S3E38: Where are the campy cli-fi series? Why do we only have literary climate fiction?!—w/ Daniel Backer, author

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A lot of sci-fi writing focused on climate is high literary fiction, which means it’s filled with allusion and often difficult to understand.

So, why don’t authors take on climate fiction as a serialized genre like detective novels, zombie books or erotica?

Is there a way to make climate fiction more playful without making light of climate change as a global issue?

Daniel Backer is the novelist and literature educator behind Off the Wall Novels and the author of Abraham and Lionel Lancet and the Right Vibe.

On this episode of Reversing Climate Change, Daniel joins Ross to explore postmodern and metamodern literature, explaining the postmodern idea that myths guide our decision-making but also make us human.

Daniel helps us make sense of Thomas Pynchon’s The Crying of Lot 49, discussing how it plays on the detective genre and why we find comfort in the familiarity of literary conventions.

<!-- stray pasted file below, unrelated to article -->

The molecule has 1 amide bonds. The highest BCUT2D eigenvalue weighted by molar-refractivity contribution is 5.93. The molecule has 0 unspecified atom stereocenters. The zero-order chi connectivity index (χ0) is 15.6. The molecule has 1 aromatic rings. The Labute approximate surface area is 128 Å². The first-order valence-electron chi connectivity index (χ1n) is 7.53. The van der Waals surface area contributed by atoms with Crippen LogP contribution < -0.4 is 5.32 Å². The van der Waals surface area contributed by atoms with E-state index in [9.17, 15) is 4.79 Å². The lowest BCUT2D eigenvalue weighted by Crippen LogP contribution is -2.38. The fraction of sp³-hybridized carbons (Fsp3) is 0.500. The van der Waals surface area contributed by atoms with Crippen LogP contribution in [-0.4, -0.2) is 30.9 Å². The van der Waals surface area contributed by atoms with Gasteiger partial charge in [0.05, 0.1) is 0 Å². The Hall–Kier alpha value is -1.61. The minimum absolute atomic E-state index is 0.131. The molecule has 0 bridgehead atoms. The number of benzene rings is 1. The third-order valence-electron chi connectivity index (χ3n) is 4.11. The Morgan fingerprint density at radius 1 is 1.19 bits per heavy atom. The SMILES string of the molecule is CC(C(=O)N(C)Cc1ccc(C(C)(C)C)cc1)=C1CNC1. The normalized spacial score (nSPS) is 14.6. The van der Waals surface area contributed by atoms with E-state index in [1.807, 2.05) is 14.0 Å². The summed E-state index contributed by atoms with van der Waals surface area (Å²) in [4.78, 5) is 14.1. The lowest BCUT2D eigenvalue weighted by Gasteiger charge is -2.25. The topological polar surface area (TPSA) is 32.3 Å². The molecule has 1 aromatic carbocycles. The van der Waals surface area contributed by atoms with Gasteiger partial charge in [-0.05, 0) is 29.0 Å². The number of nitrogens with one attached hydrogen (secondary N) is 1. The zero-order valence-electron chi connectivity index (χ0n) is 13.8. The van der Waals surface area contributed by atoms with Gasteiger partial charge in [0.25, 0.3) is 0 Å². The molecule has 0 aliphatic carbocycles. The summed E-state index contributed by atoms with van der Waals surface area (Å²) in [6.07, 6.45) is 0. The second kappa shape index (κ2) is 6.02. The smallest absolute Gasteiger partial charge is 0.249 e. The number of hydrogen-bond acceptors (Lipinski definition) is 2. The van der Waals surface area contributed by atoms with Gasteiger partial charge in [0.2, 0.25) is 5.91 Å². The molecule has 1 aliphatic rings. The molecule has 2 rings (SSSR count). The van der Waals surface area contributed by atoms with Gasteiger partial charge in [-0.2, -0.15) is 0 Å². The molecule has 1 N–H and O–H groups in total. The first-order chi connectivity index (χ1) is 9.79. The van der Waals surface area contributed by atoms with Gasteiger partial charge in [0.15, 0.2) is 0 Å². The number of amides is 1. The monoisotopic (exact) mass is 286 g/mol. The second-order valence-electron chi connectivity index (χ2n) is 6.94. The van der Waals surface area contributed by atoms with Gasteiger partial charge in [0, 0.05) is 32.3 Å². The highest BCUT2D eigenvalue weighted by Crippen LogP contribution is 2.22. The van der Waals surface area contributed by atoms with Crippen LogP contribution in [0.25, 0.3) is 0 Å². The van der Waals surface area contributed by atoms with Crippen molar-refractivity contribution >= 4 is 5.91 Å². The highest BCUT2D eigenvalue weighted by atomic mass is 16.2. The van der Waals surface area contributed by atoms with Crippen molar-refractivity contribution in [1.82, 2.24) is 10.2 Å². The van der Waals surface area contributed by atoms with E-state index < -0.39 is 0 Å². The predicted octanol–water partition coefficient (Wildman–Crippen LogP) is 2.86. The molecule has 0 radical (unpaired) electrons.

Listen in for Daniel’s take on how literature, at its best, comes from a place of character and learn how a writer might personalize the problem of climate change.

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The Ministry for the Future by Kim Stanley Robinson

The Road by Cormac McCarthy

Inherent Vice

The Illuminatus Trilogy by Robert Anton Wilson

V. by Thomas Pynchon

Jordan Peterson

On Truth and Lies in a Nonmoral Sense by Friedrich Nietzsche

David Foster Wallace

Mary Karr

The Crying of Lot 49 by Thomas Pynchon

The Offer

Books by William Vollmann

This War of Mine

Hamlet 2: The Creative Process

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